Scottish Labour leader candidate, Neil Findlay, has been caught red-handed over the renewal of Trident.
Speaking on the Andrew Marr Show yesterday morning, Mr Findlay stated that he agreed with Nicola Sturgeon’s remarks in her first speech as leader of the Scottish Nationalist Party, saying: “I don’t think we should be renewing Trident nuclear weapons”.
However, this blog has found that Findlay has so far never voted in favour of of Scottish Parliamentary vote on the removal of Trident from Scottish waters, under any circumstances.
Keith Brown MSP, Minister for Transport and Veterans, tabled a motion that contained the following:
That the Parliament supports the speediest safe withdrawal of nuclear weapons from Scotland; opposes the renewal of Trident nuclear weapons; believes that the predicted cost of around £4 billion a year in the mid-2020s for Trident renewal is totally unjustifiable; calls on the UK Government to set out which major defence procurement projects, or other areas of public spending, will have to be cut to pay for Trident renewal.”
Further on down the motion, Mr Brown does note that “only a Yes vote in the independence referendum will guarantee the withdrawal” of Trident, which may indicate why Mr Findlay voted “No” to the motion.
However, an earlier vote, again tabled by Mr Brown, asked:
That the Parliament acknowledges the devastating humanitarian impacts of nuclear weapons; endorses the Secretary-General of the United Nations’s five-point plan for nuclear disarmament; calls on the UK Government to acknowledge the opposition of the Scottish Parliament to nuclear weapons and to the presence of Trident in Scotland, and further calls on the UK Government to explore options for the removal of Trident ahead of the so-called main gate decision in 2016.”
Again to this, Mr Findlay voted “No”.
Indeed, any motion or amendment to the above motions, Neil Findlay voted “No”, “Abstain”, or did not vote. Thus his claim that he has always been opposed to Trident nuclear weapons in Scotland is somewhat undermined by his voting history.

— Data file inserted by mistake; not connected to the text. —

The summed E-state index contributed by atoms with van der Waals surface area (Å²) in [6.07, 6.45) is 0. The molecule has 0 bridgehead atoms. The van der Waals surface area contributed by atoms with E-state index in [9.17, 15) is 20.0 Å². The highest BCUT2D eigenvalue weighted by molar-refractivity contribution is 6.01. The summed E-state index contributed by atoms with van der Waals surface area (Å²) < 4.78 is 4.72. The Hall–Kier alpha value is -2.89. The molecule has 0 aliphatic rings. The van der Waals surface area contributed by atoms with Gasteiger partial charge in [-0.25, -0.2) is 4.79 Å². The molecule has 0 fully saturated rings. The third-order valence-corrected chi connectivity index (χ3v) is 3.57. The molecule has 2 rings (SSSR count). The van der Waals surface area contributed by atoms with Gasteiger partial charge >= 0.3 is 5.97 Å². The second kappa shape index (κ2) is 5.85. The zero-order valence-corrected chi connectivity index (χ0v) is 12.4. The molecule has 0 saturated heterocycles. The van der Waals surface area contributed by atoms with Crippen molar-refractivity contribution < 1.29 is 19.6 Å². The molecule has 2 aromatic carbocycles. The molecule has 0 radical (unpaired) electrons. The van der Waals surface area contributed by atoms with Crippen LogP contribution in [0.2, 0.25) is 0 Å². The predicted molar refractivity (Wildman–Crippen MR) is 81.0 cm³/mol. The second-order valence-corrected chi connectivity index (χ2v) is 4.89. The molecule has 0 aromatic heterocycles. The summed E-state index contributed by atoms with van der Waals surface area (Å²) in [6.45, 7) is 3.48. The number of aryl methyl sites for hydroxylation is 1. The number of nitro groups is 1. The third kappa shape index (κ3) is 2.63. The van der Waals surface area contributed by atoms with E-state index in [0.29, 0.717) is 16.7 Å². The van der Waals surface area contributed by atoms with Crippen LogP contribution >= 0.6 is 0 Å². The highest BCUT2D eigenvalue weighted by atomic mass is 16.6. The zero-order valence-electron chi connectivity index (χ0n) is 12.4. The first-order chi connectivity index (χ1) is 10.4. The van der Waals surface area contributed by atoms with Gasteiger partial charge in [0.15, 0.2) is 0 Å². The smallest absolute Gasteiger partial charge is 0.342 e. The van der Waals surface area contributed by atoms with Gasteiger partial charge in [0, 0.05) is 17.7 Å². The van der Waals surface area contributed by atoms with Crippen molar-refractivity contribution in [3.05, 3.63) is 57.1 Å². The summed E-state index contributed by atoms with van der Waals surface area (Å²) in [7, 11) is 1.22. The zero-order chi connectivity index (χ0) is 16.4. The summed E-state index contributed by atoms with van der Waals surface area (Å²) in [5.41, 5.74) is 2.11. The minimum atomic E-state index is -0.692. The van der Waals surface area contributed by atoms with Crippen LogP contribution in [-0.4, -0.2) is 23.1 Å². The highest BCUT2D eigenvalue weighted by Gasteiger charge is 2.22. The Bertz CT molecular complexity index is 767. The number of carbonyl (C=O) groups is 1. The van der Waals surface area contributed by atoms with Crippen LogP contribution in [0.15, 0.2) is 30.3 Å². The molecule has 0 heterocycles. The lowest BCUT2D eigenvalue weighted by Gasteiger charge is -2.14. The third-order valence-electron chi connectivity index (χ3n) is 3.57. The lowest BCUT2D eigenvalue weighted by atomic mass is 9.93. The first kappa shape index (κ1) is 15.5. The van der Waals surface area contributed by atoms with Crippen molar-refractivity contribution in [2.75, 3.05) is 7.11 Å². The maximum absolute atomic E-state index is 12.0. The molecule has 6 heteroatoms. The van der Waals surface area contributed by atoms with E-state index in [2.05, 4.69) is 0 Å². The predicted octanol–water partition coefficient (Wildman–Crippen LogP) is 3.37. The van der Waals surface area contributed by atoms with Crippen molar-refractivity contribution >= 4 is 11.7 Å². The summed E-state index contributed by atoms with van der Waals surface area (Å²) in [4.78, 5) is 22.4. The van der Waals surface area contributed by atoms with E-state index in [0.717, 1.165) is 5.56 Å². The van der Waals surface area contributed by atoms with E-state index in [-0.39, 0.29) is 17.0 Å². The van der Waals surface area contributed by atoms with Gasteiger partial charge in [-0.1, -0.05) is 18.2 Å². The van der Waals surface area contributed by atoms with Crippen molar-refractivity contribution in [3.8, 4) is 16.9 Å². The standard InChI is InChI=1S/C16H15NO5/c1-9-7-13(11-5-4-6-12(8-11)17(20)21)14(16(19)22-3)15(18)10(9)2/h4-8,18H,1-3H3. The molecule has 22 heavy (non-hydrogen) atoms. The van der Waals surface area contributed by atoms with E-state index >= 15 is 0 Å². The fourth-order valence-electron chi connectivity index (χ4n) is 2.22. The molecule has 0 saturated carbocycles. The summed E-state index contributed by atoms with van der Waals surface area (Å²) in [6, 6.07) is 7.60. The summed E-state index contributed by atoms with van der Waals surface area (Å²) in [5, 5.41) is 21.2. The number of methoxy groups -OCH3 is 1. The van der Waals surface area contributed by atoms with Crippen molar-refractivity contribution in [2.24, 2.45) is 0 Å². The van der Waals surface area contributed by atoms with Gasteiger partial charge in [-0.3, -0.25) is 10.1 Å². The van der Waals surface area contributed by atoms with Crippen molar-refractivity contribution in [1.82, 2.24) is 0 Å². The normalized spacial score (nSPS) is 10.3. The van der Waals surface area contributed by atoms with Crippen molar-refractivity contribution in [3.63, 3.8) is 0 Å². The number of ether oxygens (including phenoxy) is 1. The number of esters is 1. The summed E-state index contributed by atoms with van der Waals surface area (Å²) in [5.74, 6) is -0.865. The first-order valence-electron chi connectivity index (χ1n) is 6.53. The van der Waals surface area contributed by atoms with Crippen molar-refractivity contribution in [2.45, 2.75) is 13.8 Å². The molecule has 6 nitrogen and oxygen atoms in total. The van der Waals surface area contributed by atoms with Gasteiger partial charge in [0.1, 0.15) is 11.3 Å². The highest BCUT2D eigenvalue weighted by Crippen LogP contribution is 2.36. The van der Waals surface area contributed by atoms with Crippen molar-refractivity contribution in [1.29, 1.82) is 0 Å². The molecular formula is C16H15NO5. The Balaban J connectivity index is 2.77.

Furthermore, his argument that “…It’s [the removal of Trident from Scotland] already Labour Party policy in Scotland to oppose the renewal of Trident…has been for some time”, is also undermined by his candidate opponent Jim Murphy.
In March 2013, Murphy gave an interview to the New Statesman, in which he stated that he and Ed Miliband were “working through” options relating to defence, and concluded that “land and air are more expensive than boat [submarine] and that ship is potentially cheaper than boat. But the boat is the only one that gives you the ability to retain secrecy – with certainty – about the location of your deterrent.”
In other words, until evidence said otherwise, Labour was sticking with Trident.
Thus far, Trident has neither been condemned nor wildly supported by Murphy or Ed Miliband, but as already noted, Murphy has supported Trident for a long time.
Indeed, the only indication we have about Labour’s continuing support of Trident nuclear weapons is the SNP’s argument that they would go into coalition with anyone except the Tories (if they held the balance of power after next May’s General Election) and that, if there was a Labour-SNP coalition, Labour concessions would include scrapping Trident.
New SNP Deputy Leader, Stewart Hosie said, however, that it would be very difficult for the SNP to remove Trident, should the Tories and Labour agree to keep the submarines on the Clyde.
Once again, we are seeing the Scottish Labour Party “hamstrung” over policy, where Scottish Labour plans (under Neil Findlay) may be sunk by UK Labour missiles. Fractures are becoming commonplace in the Labour party, with their leader Ed Miliband beginning to recover following a bout of in-fighting over his competence.
Despite Labour MPs denying such a “coup” was ever likely to take place, I say: there is no smoke without fire, and right now, the Labour Party still look like they should keep the fire extinguisher handy for the next six months.